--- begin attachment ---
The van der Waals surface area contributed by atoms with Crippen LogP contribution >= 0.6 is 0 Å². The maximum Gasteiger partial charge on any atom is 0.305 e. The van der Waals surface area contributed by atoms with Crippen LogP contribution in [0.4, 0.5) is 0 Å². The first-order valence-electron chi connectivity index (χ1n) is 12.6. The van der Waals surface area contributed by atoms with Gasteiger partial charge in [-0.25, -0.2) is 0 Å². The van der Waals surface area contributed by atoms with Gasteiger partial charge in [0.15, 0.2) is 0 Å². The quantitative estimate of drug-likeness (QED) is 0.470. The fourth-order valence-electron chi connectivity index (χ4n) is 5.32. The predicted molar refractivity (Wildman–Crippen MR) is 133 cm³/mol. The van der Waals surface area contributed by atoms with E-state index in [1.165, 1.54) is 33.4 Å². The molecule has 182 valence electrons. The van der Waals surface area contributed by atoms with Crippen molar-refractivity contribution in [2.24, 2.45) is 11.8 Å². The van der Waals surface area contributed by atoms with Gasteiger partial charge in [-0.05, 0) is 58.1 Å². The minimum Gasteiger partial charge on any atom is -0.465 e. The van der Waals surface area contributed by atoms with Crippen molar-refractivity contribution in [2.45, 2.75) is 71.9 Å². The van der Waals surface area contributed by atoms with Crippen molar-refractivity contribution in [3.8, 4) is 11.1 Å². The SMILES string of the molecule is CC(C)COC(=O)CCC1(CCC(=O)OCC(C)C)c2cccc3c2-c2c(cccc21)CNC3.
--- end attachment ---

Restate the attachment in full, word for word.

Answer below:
The van der Waals surface area contributed by atoms with Crippen LogP contribution >= 0.6 is 0 Å². The maximum Gasteiger partial charge on any atom is 0.305 e. The van der Waals surface area contributed by atoms with Crippen LogP contribution in [0.4, 0.5) is 0 Å². The first-order valence-electron chi connectivity index (χ1n) is 12.6. The van der Waals surface area contributed by atoms with Gasteiger partial charge in [-0.25, -0.2) is 0 Å². The van der Waals surface area contributed by atoms with Gasteiger partial charge in [0.15, 0.2) is 0 Å². The quantitative estimate of drug-likeness (QED) is 0.470. The fourth-order valence-electron chi connectivity index (χ4n) is 5.32. The predicted molar refractivity (Wildman–Crippen MR) is 133 cm³/mol. The van der Waals surface area contributed by atoms with E-state index in [1.165, 1.54) is 33.4 Å². The molecule has 182 valence electrons. The van der Waals surface area contributed by atoms with Crippen molar-refractivity contribution in [2.24, 2.45) is 11.8 Å². The van der Waals surface area contributed by atoms with Gasteiger partial charge in [-0.05, 0) is 58.1 Å². The minimum Gasteiger partial charge on any atom is -0.465 e. The van der Waals surface area contributed by atoms with Crippen molar-refractivity contribution in [2.45, 2.75) is 71.9 Å². The van der Waals surface area contributed by atoms with Crippen molar-refractivity contribution in [3.8, 4) is 11.1 Å². The SMILES string of the molecule is CC(C)COC(=O)CCC1(CCC(=O)OCC(C)C)c2cccc3c2-c2c(cccc21)CNC3.